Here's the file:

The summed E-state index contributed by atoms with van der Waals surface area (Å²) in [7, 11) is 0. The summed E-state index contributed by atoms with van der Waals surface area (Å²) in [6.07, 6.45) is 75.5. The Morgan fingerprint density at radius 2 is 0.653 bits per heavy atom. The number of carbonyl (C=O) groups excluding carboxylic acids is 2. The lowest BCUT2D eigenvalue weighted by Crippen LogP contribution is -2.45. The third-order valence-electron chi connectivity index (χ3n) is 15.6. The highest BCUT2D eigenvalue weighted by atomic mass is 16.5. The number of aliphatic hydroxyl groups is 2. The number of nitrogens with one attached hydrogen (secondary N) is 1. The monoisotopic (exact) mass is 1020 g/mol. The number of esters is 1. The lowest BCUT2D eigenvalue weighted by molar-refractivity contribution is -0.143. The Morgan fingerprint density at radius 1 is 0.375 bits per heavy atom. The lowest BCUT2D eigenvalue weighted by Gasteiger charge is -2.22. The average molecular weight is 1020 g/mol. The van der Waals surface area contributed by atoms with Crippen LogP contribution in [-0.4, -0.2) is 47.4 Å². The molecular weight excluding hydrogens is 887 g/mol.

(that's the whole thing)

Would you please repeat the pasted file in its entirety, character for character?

The summed E-state index contributed by atoms with van der Waals surface area (Å²) in [7, 11) is 0. The summed E-state index contributed by atoms with van der Waals surface area (Å²) in [6.07, 6.45) is 75.5. The Morgan fingerprint density at radius 2 is 0.653 bits per heavy atom. The number of carbonyl (C=O) groups excluding carboxylic acids is 2. The lowest BCUT2D eigenvalue weighted by Crippen LogP contribution is -2.45. The third-order valence-electron chi connectivity index (χ3n) is 15.6. The highest BCUT2D eigenvalue weighted by atomic mass is 16.5. The number of aliphatic hydroxyl groups is 2. The number of nitrogens with one attached hydrogen (secondary N) is 1. The monoisotopic (exact) mass is 1020 g/mol. The number of esters is 1. The lowest BCUT2D eigenvalue weighted by molar-refractivity contribution is -0.143. The Morgan fingerprint density at radius 1 is 0.375 bits per heavy atom. The lowest BCUT2D eigenvalue weighted by Gasteiger charge is -2.22. The average molecular weight is 1020 g/mol. The van der Waals surface area contributed by atoms with Crippen LogP contribution in [-0.4, -0.2) is 47.4 Å². The molecular weight excluding hydrogens is 887 g/mol.